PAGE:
The board was hoping to talk to representatives of the ambulance service at its November 20 meeting. When no one from the squad showed up, the board voted unanimously to cut off funding.

“They didn’t tell us they weren’t coming,” Selectman Brian Smith said by phone Monday.

The ambulance crew had originally planned to attend an earlier select board meeting but rescheduled, saying they couldn’t make that date.

“The select board voted to lay it out to the ambulance board that they won’t be cutting any more checks,” Town Administrator Bob Kelley said Monday.

He said the town has been issuing a monthly check for about $9,000 to support the ambulance service. That’s the $104,000 apportionment voted at last year’s Town Meeting divided into monthly payments.

Mr. Kelly said he had hoped the possibility of losing the funding would bring ambulance officials to the table.

“It’s the carrot we have,” he said, going on to explain that Derby Line Ambulance is an independent nonprofit, not a part of town government.

That means the town has very limited ability to look into Derby Line Ambulance’s finances. And this isn’t the first time the ambulance service has had problems.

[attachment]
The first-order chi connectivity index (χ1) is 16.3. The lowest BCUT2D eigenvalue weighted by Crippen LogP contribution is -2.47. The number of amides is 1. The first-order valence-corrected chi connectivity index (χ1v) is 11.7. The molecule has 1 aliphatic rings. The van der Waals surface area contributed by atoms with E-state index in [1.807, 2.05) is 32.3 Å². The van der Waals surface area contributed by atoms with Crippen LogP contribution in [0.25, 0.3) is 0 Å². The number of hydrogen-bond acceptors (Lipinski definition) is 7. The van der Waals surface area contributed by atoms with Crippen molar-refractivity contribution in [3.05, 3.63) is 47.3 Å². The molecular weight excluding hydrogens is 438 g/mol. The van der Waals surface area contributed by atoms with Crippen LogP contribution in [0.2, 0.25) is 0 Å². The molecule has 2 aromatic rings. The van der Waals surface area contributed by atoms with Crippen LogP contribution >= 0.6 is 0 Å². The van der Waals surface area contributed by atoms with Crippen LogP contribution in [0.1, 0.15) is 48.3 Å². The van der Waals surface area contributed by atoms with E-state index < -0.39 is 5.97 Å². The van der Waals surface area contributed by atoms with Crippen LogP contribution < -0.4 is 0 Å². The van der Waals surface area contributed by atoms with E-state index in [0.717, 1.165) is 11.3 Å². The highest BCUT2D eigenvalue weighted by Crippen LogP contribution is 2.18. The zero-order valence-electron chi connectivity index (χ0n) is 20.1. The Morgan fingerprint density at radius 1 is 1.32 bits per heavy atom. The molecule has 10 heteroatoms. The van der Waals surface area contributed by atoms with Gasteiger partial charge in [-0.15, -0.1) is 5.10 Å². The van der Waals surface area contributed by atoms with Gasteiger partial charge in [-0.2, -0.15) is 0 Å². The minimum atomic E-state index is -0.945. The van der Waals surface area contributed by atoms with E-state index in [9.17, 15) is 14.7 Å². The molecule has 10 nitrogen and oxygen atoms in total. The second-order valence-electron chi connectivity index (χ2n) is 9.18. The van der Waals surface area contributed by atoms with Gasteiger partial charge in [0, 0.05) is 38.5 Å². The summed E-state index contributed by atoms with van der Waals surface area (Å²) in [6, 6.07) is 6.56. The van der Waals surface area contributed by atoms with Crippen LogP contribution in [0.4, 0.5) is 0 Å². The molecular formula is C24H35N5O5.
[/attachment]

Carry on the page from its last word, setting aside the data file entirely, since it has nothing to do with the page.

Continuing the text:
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Barton Senior Center gave Barton Arts $20,000

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copyright the Chronicle November 29, 2017

 

by Tena Starr

 

The defunct Barton Senior Center has given Great Barton Arts $20,000.

The money is in an escrow account and will be used for programs for seniors, said Ed and Adrien Helm, Greater Barton Arts board members.

The senior center abruptly closed at the end of September. At the time it had assets of about $25,000. Some of its equipment is still on the first floor of the Barton Memorial Building. Much of the food was given to the senior meal center in West Burke.

Initially, Barton Senior Center Director Brenda Lowther had a bank check for $20,000 written to a state agency called Disabilities, Aging, and Independent Living. That organization gave the senior center a $25,000 startup grant about 12 years ago.

Paperwork for the grant has long since been closed out, and there was no mechanism for accepting the money. Ms. Lowther said at the time that she viewed the check as repayment for the original grant.

IRS rules say that when a nonprofit is dissolved, its assets must go to another nonprofit that serves a similar purpose or “according to its charter.” The Barton Senior Center’s charter said that its assets were to be transferred to a similar 501(c)3.

A bank check in the amount of $20,000 dated October 26 was paid to the order of Greater Barton Arts/Senior Arts Escrow.

Ms. Helm said by phone Tuesday that Greater Barton Arts is also a 501(c)3 “and some of our programs already involve seniors.” Those programs will be expanded, she said.

She said the Greater Barton Arts Board voted to put the money in an escrow account.

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Newport could support hotel, report says